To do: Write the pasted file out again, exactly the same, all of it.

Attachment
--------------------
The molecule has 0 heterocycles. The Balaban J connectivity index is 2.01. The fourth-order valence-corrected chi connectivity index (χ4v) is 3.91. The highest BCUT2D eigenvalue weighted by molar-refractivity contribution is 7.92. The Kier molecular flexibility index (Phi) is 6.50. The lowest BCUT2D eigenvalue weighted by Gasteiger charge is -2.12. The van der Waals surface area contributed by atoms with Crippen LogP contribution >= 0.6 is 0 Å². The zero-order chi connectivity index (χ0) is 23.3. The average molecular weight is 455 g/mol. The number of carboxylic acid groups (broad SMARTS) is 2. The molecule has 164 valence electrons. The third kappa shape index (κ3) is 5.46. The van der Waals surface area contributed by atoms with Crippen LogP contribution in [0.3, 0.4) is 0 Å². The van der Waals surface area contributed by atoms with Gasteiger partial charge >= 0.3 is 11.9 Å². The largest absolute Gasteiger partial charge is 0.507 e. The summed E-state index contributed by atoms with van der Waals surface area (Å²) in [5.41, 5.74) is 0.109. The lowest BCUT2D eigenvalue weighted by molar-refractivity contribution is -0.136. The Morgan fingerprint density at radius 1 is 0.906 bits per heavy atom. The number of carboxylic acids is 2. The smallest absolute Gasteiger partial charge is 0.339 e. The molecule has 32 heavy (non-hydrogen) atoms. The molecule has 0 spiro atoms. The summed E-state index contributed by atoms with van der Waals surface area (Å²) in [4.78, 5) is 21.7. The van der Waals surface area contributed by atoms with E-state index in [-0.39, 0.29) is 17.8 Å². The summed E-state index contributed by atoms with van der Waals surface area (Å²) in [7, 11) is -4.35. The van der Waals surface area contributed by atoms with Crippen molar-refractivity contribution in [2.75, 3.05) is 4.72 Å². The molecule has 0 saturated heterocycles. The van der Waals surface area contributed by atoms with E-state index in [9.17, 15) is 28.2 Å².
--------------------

The molecule has 0 heterocycles. The Balaban J connectivity index is 2.01. The fourth-order valence-corrected chi connectivity index (χ4v) is 3.91. The highest BCUT2D eigenvalue weighted by molar-refractivity contribution is 7.92. The Kier molecular flexibility index (Phi) is 6.50. The lowest BCUT2D eigenvalue weighted by Gasteiger charge is -2.12. The van der Waals surface area contributed by atoms with Crippen LogP contribution >= 0.6 is 0 Å². The zero-order chi connectivity index (χ0) is 23.3. The average molecular weight is 455 g/mol. The number of carboxylic acid groups (broad SMARTS) is 2. The molecule has 164 valence electrons. The third kappa shape index (κ3) is 5.46. The van der Waals surface area contributed by atoms with Crippen LogP contribution in [0.3, 0.4) is 0 Å². The van der Waals surface area contributed by atoms with Gasteiger partial charge >= 0.3 is 11.9 Å². The largest absolute Gasteiger partial charge is 0.507 e. The summed E-state index contributed by atoms with van der Waals surface area (Å²) in [5.41, 5.74) is 0.109. The lowest BCUT2D eigenvalue weighted by molar-refractivity contribution is -0.136. The Morgan fingerprint density at radius 1 is 0.906 bits per heavy atom. The number of carboxylic acids is 2. The smallest absolute Gasteiger partial charge is 0.339 e. The molecule has 32 heavy (non-hydrogen) atoms. The molecule has 0 spiro atoms. The summed E-state index contributed by atoms with van der Waals surface area (Å²) in [4.78, 5) is 21.7. The van der Waals surface area contributed by atoms with E-state index in [-0.39, 0.29) is 17.8 Å². The summed E-state index contributed by atoms with van der Waals surface area (Å²) in [7, 11) is -4.35. The van der Waals surface area contributed by atoms with Crippen molar-refractivity contribution in [2.75, 3.05) is 4.72 Å². The molecule has 0 saturated heterocycles. The van der Waals surface area contributed by atoms with E-state index in [9.17, 15) is 28.2 Å².